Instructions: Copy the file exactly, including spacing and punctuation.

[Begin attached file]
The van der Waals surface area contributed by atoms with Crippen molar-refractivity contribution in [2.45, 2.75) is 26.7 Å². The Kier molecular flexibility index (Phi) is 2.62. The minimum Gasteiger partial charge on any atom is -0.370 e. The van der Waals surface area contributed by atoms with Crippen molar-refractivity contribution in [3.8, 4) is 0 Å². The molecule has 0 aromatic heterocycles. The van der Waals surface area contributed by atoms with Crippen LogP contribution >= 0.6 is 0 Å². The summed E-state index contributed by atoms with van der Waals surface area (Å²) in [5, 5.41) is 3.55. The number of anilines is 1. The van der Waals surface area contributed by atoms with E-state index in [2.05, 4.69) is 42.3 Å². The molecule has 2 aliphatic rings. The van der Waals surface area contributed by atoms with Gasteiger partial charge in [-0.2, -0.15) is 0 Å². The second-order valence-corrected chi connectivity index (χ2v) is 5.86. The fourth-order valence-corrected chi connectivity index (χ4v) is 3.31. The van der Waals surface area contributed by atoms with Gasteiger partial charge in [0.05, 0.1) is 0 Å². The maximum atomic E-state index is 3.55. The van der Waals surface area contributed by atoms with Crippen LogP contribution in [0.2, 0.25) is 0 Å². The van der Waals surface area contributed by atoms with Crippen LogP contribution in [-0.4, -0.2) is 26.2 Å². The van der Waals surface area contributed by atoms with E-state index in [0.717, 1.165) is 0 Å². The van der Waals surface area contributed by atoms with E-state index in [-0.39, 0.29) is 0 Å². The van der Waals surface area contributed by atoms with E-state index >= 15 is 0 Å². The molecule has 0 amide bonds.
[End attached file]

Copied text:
The van der Waals surface area contributed by atoms with Crippen molar-refractivity contribution in [2.45, 2.75) is 26.7 Å². The Kier molecular flexibility index (Phi) is 2.62. The minimum Gasteiger partial charge on any atom is -0.370 e. The van der Waals surface area contributed by atoms with Crippen molar-refractivity contribution in [3.8, 4) is 0 Å². The molecule has 0 aromatic heterocycles. The van der Waals surface area contributed by atoms with Crippen LogP contribution >= 0.6 is 0 Å². The summed E-state index contributed by atoms with van der Waals surface area (Å²) in [5, 5.41) is 3.55. The number of anilines is 1. The van der Waals surface area contributed by atoms with E-state index in [2.05, 4.69) is 42.3 Å². The molecule has 2 aliphatic rings. The van der Waals surface area contributed by atoms with Gasteiger partial charge in [-0.2, -0.15) is 0 Å². The second-order valence-corrected chi connectivity index (χ2v) is 5.86. The fourth-order valence-corrected chi connectivity index (χ4v) is 3.31. The van der Waals surface area contributed by atoms with Gasteiger partial charge in [0.05, 0.1) is 0 Å². The maximum atomic E-state index is 3.55. The van der Waals surface area contributed by atoms with Crippen LogP contribution in [0.2, 0.25) is 0 Å². The van der Waals surface area contributed by atoms with Crippen LogP contribution in [-0.4, -0.2) is 26.2 Å². The van der Waals surface area contributed by atoms with E-state index in [0.717, 1.165) is 0 Å². The van der Waals surface area contributed by atoms with E-state index in [-0.39, 0.29) is 0 Å². The van der Waals surface area contributed by atoms with E-state index >= 15 is 0 Å². The molecule has 0 amide bonds.